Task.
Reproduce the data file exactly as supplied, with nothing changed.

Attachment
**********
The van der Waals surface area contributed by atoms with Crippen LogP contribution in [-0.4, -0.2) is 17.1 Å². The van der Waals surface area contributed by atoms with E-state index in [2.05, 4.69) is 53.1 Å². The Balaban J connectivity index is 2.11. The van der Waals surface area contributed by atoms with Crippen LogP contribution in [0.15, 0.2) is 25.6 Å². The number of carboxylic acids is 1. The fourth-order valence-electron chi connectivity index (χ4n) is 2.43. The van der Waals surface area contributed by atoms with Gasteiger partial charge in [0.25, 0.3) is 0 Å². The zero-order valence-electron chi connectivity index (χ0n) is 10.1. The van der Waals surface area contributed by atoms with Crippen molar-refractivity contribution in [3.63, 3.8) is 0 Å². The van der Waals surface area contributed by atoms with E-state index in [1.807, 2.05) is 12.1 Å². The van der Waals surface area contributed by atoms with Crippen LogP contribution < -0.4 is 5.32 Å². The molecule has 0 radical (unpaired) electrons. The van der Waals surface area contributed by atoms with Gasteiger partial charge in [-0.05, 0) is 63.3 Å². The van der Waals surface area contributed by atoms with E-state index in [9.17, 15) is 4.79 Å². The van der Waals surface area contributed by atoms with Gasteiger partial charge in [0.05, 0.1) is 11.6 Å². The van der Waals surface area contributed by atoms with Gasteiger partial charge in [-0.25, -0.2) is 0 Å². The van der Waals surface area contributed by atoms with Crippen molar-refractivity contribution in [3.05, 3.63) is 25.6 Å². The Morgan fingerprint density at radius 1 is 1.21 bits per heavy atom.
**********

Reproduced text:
The van der Waals surface area contributed by atoms with Crippen LogP contribution in [-0.4, -0.2) is 17.1 Å². The van der Waals surface area contributed by atoms with E-state index in [2.05, 4.69) is 53.1 Å². The Balaban J connectivity index is 2.11. The van der Waals surface area contributed by atoms with Crippen LogP contribution in [0.15, 0.2) is 25.6 Å². The number of carboxylic acids is 1. The fourth-order valence-electron chi connectivity index (χ4n) is 2.43. The van der Waals surface area contributed by atoms with Gasteiger partial charge in [0.25, 0.3) is 0 Å². The zero-order valence-electron chi connectivity index (χ0n) is 10.1. The van der Waals surface area contributed by atoms with Crippen molar-refractivity contribution in [3.63, 3.8) is 0 Å². The van der Waals surface area contributed by atoms with E-state index in [1.807, 2.05) is 12.1 Å². The van der Waals surface area contributed by atoms with Crippen LogP contribution < -0.4 is 5.32 Å². The molecule has 0 radical (unpaired) electrons. The van der Waals surface area contributed by atoms with Gasteiger partial charge in [-0.05, 0) is 63.3 Å². The van der Waals surface area contributed by atoms with E-state index in [9.17, 15) is 4.79 Å². The van der Waals surface area contributed by atoms with Gasteiger partial charge in [0.05, 0.1) is 11.6 Å². The van der Waals surface area contributed by atoms with Gasteiger partial charge in [-0.25, -0.2) is 0 Å². The van der Waals surface area contributed by atoms with Crippen molar-refractivity contribution in [3.05, 3.63) is 25.6 Å². The Morgan fingerprint density at radius 1 is 1.21 bits per heavy atom.